What novelists can teach business content writers


It’s no secret to those who know me that I’ve struggled with finishing my novel Deemed Responsible. In the spring, I was lucky to come across help in the form of a writing guru named Jeff Lyons.

Lyons asked me to spend time considering whether the main character is grappling with some flaw that is hurting other people - without it, the work may be about a situation and a main character who has problems to be solved but not a moving story that needs to be told.

(According to Lyons, it’s nice when this exercise is done first instead of last. I couldn’t agree more and will do so next time.)

Lately, I’ve been tinkering with a commercial website I own, searching for a solution to its dwindling traffic and came across no less of a guru but in the area of business content. It struck me how there’s a link between the novelist's craft of telling a good story and writing good content for the web.


First, writers need to stop writing a moment and think, says Kristina Halverson who wrote the often quoted Content Strategy for the Web. She asks: “But who among us is asking the scary, important questions about content, such as “What’s the point?” or “Who cares?” Who’s talking about the time-intensive, complicated, messy content development process?” (See http://alistapart.com/article/thedisciplineofcontentstrategy)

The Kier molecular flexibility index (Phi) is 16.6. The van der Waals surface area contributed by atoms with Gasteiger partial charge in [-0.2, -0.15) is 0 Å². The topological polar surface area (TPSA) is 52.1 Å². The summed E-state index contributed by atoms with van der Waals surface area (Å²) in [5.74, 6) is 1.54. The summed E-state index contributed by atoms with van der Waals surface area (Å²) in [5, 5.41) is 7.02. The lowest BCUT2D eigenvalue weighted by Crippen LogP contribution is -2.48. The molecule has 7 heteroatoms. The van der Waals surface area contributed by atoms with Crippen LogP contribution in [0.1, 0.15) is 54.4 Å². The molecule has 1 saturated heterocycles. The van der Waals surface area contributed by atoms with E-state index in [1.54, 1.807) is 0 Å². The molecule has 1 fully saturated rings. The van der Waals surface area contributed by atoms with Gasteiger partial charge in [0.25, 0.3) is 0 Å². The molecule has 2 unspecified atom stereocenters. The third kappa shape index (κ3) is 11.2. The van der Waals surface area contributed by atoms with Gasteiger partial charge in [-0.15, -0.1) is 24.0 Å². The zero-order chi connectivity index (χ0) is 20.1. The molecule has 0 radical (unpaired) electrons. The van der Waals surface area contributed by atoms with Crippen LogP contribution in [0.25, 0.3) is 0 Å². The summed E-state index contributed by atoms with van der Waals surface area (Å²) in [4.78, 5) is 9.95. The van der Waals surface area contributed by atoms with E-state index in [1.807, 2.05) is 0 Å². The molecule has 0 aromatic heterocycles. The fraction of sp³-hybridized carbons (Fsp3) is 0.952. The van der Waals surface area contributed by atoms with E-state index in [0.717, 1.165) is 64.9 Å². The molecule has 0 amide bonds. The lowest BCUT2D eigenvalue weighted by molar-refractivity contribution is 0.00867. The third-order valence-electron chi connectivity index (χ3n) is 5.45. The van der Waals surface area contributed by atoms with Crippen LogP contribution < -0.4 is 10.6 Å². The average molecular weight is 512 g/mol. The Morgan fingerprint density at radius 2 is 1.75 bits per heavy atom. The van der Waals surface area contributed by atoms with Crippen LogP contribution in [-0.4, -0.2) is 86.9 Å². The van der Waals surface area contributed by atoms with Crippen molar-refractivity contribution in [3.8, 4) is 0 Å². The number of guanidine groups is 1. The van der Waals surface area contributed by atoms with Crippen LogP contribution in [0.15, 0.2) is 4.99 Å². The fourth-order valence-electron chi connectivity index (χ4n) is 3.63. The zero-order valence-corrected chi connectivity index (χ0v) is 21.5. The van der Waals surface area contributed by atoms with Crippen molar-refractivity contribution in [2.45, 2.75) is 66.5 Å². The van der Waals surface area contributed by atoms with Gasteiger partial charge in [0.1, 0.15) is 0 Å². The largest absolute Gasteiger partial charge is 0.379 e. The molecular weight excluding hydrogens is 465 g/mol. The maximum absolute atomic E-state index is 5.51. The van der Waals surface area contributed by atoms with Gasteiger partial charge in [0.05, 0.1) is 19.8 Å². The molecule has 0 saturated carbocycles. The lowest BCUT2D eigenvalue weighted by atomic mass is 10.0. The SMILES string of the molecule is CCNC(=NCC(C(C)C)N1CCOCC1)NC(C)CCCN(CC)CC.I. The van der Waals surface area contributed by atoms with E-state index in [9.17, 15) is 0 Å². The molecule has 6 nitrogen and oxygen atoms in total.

Where content strategists call for taking time to look at a target audience and developing an editorial plan based on whatever path those customers are on, Lyons calls for taking time to reign in our writing by outlining our story based on the main character's growth arc.

Content strategist Halverson uses the term governance. Without it, Halverson asks: “Do you think it’s a coincidence, then, that web content is, for the most part, crap?”

Likewise, Lyons gives a nod to the writer's passion, that burning sensation that the idea I have could be a book, bit it needs to be funneled. According to Lyons, this passion “...is too 'charged' to be functional in its raw form. It needs to be down stepped either by a writer's natural talent for story, acting as that transformer, or through the use of a physical tool that can turn that power into usable information.”

The tool he suggests, one with a long history of use in various forms, is the premise line. Used correctly, the exercise keeps the writer's story on track.

Looked at it this way, the only difference between developing a great story for a book or one for a product or cause on the web is learning how to harness the writer's passion.

You can find more about Lyons and his tool box at jefflyonsbooks.com. For those wrestling with content development for commercial and non-profit websites, Halverson's organization hosts annual conferences, where content writers can learn to become better strategists - see ConFab Events for more.

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